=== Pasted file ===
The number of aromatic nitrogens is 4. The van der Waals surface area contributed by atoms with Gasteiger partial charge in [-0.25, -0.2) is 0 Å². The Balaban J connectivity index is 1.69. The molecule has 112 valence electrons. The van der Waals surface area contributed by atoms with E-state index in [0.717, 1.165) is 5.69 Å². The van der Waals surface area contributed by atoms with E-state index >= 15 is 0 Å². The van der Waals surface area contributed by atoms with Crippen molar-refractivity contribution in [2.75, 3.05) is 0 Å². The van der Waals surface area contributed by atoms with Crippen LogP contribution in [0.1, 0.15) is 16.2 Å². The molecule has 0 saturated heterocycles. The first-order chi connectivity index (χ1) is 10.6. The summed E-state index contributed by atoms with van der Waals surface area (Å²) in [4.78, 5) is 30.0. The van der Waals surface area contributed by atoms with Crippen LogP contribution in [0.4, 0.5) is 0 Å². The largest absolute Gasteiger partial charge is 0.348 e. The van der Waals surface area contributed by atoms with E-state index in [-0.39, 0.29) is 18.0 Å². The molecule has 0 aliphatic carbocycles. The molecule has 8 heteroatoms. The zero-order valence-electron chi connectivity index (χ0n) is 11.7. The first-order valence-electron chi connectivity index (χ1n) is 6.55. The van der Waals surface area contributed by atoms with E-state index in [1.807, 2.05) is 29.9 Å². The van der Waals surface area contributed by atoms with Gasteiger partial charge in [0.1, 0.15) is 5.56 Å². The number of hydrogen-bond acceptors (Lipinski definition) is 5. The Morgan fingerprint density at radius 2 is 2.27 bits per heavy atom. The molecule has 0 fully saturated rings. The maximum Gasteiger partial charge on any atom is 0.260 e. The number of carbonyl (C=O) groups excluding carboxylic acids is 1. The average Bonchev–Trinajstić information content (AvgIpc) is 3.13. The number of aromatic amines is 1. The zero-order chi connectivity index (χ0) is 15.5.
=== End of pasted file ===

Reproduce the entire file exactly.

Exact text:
The number of aromatic nitrogens is 4. The van der Waals surface area contributed by atoms with Gasteiger partial charge in [-0.25, -0.2) is 0 Å². The Balaban J connectivity index is 1.69. The molecule has 112 valence electrons. The van der Waals surface area contributed by atoms with E-state index in [0.717, 1.165) is 5.69 Å². The van der Waals surface area contributed by atoms with E-state index >= 15 is 0 Å². The van der Waals surface area contributed by atoms with Crippen molar-refractivity contribution in [2.75, 3.05) is 0 Å². The van der Waals surface area contributed by atoms with Crippen LogP contribution in [0.1, 0.15) is 16.2 Å². The molecule has 0 saturated heterocycles. The first-order chi connectivity index (χ1) is 10.6. The summed E-state index contributed by atoms with van der Waals surface area (Å²) in [4.78, 5) is 30.0. The van der Waals surface area contributed by atoms with Crippen LogP contribution in [0.4, 0.5) is 0 Å². The largest absolute Gasteiger partial charge is 0.348 e. The van der Waals surface area contributed by atoms with E-state index in [-0.39, 0.29) is 18.0 Å². The molecule has 0 aliphatic carbocycles. The molecule has 8 heteroatoms. The zero-order valence-electron chi connectivity index (χ0n) is 11.7. The first-order valence-electron chi connectivity index (χ1n) is 6.55. The van der Waals surface area contributed by atoms with E-state index in [1.807, 2.05) is 29.9 Å². The van der Waals surface area contributed by atoms with Gasteiger partial charge in [0.1, 0.15) is 5.56 Å². The number of hydrogen-bond acceptors (Lipinski definition) is 5. The Morgan fingerprint density at radius 2 is 2.27 bits per heavy atom. The molecule has 0 fully saturated rings. The maximum Gasteiger partial charge on any atom is 0.260 e. The number of carbonyl (C=O) groups excluding carboxylic acids is 1. The average Bonchev–Trinajstić information content (AvgIpc) is 3.13. The number of aromatic amines is 1. The zero-order chi connectivity index (χ0) is 15.5.